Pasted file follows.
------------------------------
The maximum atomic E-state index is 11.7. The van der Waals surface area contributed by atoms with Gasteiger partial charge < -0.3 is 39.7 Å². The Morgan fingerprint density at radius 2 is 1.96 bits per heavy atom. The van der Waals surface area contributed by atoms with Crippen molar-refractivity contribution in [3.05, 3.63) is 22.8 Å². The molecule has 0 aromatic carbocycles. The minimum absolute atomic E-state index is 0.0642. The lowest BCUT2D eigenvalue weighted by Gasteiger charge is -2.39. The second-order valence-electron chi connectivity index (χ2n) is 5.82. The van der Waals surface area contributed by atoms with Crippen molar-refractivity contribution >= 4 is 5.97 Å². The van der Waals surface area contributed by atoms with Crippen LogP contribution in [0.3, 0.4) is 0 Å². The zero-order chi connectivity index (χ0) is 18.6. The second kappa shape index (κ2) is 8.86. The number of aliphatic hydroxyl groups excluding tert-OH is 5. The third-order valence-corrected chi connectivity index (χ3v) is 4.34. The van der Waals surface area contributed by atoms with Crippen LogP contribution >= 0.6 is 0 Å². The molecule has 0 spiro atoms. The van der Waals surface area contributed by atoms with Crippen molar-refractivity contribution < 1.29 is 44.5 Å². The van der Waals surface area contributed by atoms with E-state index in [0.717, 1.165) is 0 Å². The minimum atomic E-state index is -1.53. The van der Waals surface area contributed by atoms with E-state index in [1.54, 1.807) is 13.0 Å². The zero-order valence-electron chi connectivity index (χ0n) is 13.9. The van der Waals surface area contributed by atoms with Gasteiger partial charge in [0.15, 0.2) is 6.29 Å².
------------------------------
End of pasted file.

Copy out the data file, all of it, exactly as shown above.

The maximum atomic E-state index is 11.7. The van der Waals surface area contributed by atoms with Gasteiger partial charge < -0.3 is 39.7 Å². The Morgan fingerprint density at radius 2 is 1.96 bits per heavy atom. The van der Waals surface area contributed by atoms with Crippen molar-refractivity contribution in [3.05, 3.63) is 22.8 Å². The molecule has 0 aromatic carbocycles. The minimum absolute atomic E-state index is 0.0642. The lowest BCUT2D eigenvalue weighted by Gasteiger charge is -2.39. The second-order valence-electron chi connectivity index (χ2n) is 5.82. The van der Waals surface area contributed by atoms with Crippen molar-refractivity contribution >= 4 is 5.97 Å². The van der Waals surface area contributed by atoms with Crippen LogP contribution in [0.3, 0.4) is 0 Å². The zero-order chi connectivity index (χ0) is 18.6. The second kappa shape index (κ2) is 8.86. The number of aliphatic hydroxyl groups excluding tert-OH is 5. The third-order valence-corrected chi connectivity index (χ3v) is 4.34. The van der Waals surface area contributed by atoms with Crippen LogP contribution >= 0.6 is 0 Å². The molecule has 0 spiro atoms. The van der Waals surface area contributed by atoms with Crippen molar-refractivity contribution < 1.29 is 44.5 Å². The van der Waals surface area contributed by atoms with E-state index in [0.717, 1.165) is 0 Å². The minimum atomic E-state index is -1.53. The van der Waals surface area contributed by atoms with E-state index in [1.54, 1.807) is 13.0 Å². The zero-order valence-electron chi connectivity index (χ0n) is 13.9. The van der Waals surface area contributed by atoms with Gasteiger partial charge in [0.15, 0.2) is 6.29 Å².